Vail banker Roger Behler retires but not really | VailDaily.com
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Vail banker Roger Behler retires but not really

Steve LynnVail, CO Colorado
Special to the DailyGolfing buddy Harry Frampton says he worries Roger Behler (above), longtime president of FirstBank in Vail, will have too much time to improve his swing now that the banker has retired.
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VAIL, Colorado The Vail banker who broke Wall Street plans to retire but maybe just for a couple years. FirstBank President Roger Behler retired Wednesday after 31 years at the bank in the Vail Valley. Mark Ristow will replace Behler. I really plan on taking a couple years off and enjoying the Vail Valley, said Behler, who has made many contributions to the Vail Valley since he moved to town in 1977. Behler has helped preserve thousands of acres of open space in Eagle County and has given loans to finance much of Vails development. He also has helped improve the Vail Valley Medical Center and has helped bring classical music to Vail each summer. Hes been pretty active in the community and has just helped a lot of people, said Rod Slifer, of Vail. But just because Behler retired Wednesday as president of FirstBank in Vail and Avon doesnt mean hes going to stop, friends say. I think hell still be active, said Art Kelton, of Vail. Hes a pretty active guy.

Behler began his career as a part-time teller for Westland National Bank in Lakewood before he graduated from University of Colorado at Boulder. Harry Frampton, managing partner of Slifer Smith & Frampton, got to know Behler when Frampton moved to Vail in 1982. Behler gave Frampton a $2-million loan to finance his first condominium development in Vail. Behler took a real chance on Frampton, who ended up selling 10 condominiums for $300,000 each and got his real estate business started. Weve been doing business with him ever since and have had a wonderful business relationship over the years, Frampton said. Frampton said the only reservation he has about Behler retiring is that Behler will have more time to become a better golfer. The only thing Im worried about is hes going to win all my money since hes not working as much, Frampton said. Behler also helped several small businesses get started with loans in the 1980s, when Vails economy was down like the rest of Colorado. Most banks wouldnt loan to small businesses in Vail at the time, Slifer said. They stuck with me and were very helpful when I got started and wasnt doing that well, Slifer said.

Dave Behler, Behlers older brother, is always amazed by how many people know his brother when the men walk together in Vail. Everybody knows him because Behler is a friendly, outgoing guy, Dave Behler said. You cant walk by somebody without them knowing Roger, Dave Behler said. Dave Behler and President Gerald Ford, who owned a home in Beaver Creek, became good friends when Dave worked as a U.S. Secret Service agent for Ford. But Ford sometimes confused the brothers because they looked alike, Dave Behler said. Once, the brothers were finishing a round of golf with Ford, who asked Roger whether the car was ready to go. Roger said, No, that would be my brother, Dave Behler said.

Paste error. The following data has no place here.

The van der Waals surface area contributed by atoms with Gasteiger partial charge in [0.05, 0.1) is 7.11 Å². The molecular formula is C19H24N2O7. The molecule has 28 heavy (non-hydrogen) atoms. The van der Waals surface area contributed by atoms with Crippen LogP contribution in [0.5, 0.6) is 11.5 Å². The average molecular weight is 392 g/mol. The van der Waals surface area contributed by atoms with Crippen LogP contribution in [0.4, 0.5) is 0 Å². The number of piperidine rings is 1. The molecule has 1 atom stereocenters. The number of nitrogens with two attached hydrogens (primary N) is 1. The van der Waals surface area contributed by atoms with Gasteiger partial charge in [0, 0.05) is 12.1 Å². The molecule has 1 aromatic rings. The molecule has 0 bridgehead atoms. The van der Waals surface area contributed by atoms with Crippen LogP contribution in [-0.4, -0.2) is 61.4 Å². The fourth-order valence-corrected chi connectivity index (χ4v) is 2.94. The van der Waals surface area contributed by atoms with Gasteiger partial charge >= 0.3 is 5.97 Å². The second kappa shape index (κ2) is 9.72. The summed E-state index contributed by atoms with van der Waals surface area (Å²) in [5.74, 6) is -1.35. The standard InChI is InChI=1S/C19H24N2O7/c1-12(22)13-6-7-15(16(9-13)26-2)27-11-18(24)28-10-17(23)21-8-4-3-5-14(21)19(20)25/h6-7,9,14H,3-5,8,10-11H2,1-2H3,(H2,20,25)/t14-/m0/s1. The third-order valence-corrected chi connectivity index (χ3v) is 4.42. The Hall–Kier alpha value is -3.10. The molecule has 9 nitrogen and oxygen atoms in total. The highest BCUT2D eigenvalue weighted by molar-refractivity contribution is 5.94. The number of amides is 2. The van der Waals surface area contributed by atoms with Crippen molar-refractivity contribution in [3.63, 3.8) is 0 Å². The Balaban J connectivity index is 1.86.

Roger Behler said he wants to continue being on the board of the Vail Valley Foundation. He has served on the boards of Bravo! Vail Valley Music Festival and Eagle Valley Land Trust in the past.Behler helped set aside 5- to 6,000 acres of land for open space, including 2,700 acres at Bair Ranch near the entrance to Glenwood Canyon as a board member of Eagle Valley Land Trust, said Cindy Cohagen, the land trusts executive director. Behler helped with the land trusts first special fundraiser, Shindig, and his efforts have led to greater funding for the land trust through the years, she said. I dont think we ever would have done it without his encouragement or without his go-for-it attitude, Cohagen said.Behler also improved the Vail Valley Medical Center as treasurer for its fundraising arm, Vail Valley Medical Center Foundation, said Kelton, who served as the foundations president. Behler did an outstanding job of handling the foundations investments, which led to Steadman-Hawkins Clinic.That was a tremendous expansion, Kelton said. That took the hospital to a whole other level.

Behler has seen the valley change, from when the Vail Trail used to be a daily newspaper and a headline once read, The bank that broke Wall Street, when FirstBank moved from Wall Street in the Vail Village to Crossroads. Now Solaris has taken the place of Crossroads and FirstBank of Vail is on Vail Road, he said. Behler plans to be a part of the change in the future. He wants to work with more nonprofit organizations eventually, he said.Weve just loved the valley, Behler said. Staff Writer Steve Lynn can be reached at 748-2931 or slynn@vaildaily.com.


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